As we grow up, we form a view of the world, based on the stories we’re exposed to, and the experiences we go through. We try to make sense of ourselves, and our roles – as worker or manager or family member or lover – based on these narratives. Sometimes, they make sense, but sometimes they’re limiting, or even destructive.
We hear them in our minds, in our quietest moments: ‘You must work in a large corporation.’ Or: ‘You should never do so, it’s selling out!’. Or: ‘I’m not cut out to be a leader/husband/wife.’ Philip’s writing work centres on whether we are able to become aware of these scripts, and challenge them if necessary.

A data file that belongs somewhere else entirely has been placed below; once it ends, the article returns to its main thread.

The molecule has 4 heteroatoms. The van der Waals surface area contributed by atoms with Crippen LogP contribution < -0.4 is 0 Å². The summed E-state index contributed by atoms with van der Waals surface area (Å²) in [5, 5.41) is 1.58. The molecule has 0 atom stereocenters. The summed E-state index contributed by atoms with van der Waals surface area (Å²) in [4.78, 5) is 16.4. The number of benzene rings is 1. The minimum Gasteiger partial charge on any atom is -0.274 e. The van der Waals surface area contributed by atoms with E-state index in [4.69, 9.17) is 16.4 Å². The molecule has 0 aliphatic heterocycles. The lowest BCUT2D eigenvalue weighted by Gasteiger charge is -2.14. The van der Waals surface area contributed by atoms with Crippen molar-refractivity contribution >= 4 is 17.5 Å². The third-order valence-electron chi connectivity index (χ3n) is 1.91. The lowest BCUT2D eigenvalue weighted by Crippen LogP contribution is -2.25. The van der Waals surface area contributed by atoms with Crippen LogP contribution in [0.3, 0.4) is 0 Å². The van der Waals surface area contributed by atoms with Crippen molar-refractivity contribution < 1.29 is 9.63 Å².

His non-fiction rests on a straightforward observation: that the way in which business management has been taught, with a script of people as ‘resources’, is nonsensical as well as dehumanizing.
His novels, for which he is starting to receive top-level critical acclaim, depict people in every-day situations, where the narratives they tell themselves just don’t work for them anymore.